“The despotic tendency of wanting to take what does not belong to them made them forget that people might be in conditions where they cannot come and claim their funds for the next 20 years or more,” Mr. Oshoma said.
“If the government is really desperate to get people’s money because they cannot be found, it should find sensible means of going about it and not resort to steps that are not in consonance with democracy,” he added.
Although he questioned the legal premise of the federal government’s attempt to seize the funds, Inibehe Effiong, also a Lagos-based lawyer, told PREMIUM TIMES the overarching goal of the move was understandable.
“The BVN is a policy of the federal government which is aimed at mitigating financial crimes in the system,” Mr. Effiong said. “The policy was backed by certain financial regulations which make it appropriate for the government to ask for a general freezing order of accounts whose owners cannot be ascertained.”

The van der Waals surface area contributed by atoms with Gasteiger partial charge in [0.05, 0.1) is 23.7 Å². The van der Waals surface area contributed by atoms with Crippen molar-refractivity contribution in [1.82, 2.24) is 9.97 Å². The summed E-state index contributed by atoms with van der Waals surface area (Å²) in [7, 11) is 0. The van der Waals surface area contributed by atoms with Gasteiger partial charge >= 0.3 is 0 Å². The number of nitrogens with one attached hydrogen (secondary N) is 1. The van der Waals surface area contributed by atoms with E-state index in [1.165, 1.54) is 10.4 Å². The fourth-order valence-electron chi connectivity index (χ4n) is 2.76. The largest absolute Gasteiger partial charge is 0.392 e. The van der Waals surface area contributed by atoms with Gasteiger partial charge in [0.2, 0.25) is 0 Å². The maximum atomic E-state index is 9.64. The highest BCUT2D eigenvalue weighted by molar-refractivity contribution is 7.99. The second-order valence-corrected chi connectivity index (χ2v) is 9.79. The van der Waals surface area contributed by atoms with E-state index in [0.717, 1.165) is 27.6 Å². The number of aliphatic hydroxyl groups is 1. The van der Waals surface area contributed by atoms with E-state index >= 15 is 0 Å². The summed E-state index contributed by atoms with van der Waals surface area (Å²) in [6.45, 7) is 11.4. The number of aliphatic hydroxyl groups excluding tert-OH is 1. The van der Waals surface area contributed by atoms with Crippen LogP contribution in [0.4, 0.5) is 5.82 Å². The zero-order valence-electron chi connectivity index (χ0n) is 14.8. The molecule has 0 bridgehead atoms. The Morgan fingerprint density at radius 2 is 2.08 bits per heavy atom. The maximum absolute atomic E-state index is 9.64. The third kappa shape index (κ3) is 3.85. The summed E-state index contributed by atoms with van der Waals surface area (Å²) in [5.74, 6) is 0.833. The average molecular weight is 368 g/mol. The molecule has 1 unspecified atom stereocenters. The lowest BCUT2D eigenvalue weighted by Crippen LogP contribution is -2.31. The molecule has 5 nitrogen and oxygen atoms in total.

“But what I cannot understand is the legal structure upon which the policy is standing,” Mr. Effiong said.
Mr. Effiong said authorities should have sought details of bank accounts first, then examine them individually and isolate ones with suspicious traits.
“The government should have stopped at requesting for details of all the bank accounts. but not go as far as getting a blanket approval to withhold all funds.
“If they all the accounts based on their merits, they can sort out the ones with criminal traces and seek their forfeiture,” Mr. Effiong said.